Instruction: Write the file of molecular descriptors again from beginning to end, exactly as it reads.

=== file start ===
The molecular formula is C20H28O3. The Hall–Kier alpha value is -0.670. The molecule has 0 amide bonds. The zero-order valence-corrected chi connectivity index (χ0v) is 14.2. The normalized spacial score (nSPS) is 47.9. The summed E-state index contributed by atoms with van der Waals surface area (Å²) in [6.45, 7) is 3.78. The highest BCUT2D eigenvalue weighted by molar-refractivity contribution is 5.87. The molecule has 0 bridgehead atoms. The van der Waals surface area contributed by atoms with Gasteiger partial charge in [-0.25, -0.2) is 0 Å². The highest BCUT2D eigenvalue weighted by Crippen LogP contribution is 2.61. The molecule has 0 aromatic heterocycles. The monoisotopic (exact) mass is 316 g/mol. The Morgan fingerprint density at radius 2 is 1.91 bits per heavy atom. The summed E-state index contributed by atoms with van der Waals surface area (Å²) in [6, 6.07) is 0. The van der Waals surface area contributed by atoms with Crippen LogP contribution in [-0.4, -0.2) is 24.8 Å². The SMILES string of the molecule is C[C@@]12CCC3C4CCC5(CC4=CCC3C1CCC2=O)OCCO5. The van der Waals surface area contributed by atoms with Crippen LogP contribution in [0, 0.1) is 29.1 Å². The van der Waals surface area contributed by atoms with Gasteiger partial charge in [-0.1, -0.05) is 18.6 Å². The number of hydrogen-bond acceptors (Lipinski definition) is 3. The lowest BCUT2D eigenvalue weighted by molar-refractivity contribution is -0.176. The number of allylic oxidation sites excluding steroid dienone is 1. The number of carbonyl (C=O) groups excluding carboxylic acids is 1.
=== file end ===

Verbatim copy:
The molecular formula is C20H28O3. The Hall–Kier alpha value is -0.670. The molecule has 0 amide bonds. The zero-order valence-corrected chi connectivity index (χ0v) is 14.2. The normalized spacial score (nSPS) is 47.9. The summed E-state index contributed by atoms with van der Waals surface area (Å²) in [6.45, 7) is 3.78. The highest BCUT2D eigenvalue weighted by molar-refractivity contribution is 5.87. The molecule has 0 bridgehead atoms. The van der Waals surface area contributed by atoms with Gasteiger partial charge in [-0.25, -0.2) is 0 Å². The highest BCUT2D eigenvalue weighted by Crippen LogP contribution is 2.61. The molecule has 0 aromatic heterocycles. The monoisotopic (exact) mass is 316 g/mol. The Morgan fingerprint density at radius 2 is 1.91 bits per heavy atom. The summed E-state index contributed by atoms with van der Waals surface area (Å²) in [6, 6.07) is 0. The van der Waals surface area contributed by atoms with Crippen LogP contribution in [-0.4, -0.2) is 24.8 Å². The SMILES string of the molecule is C[C@@]12CCC3C4CCC5(CC4=CCC3C1CCC2=O)OCCO5. The van der Waals surface area contributed by atoms with Crippen LogP contribution in [0, 0.1) is 29.1 Å². The van der Waals surface area contributed by atoms with Gasteiger partial charge in [-0.1, -0.05) is 18.6 Å². The number of hydrogen-bond acceptors (Lipinski definition) is 3. The lowest BCUT2D eigenvalue weighted by molar-refractivity contribution is -0.176. The number of allylic oxidation sites excluding steroid dienone is 1. The number of carbonyl (C=O) groups excluding carboxylic acids is 1.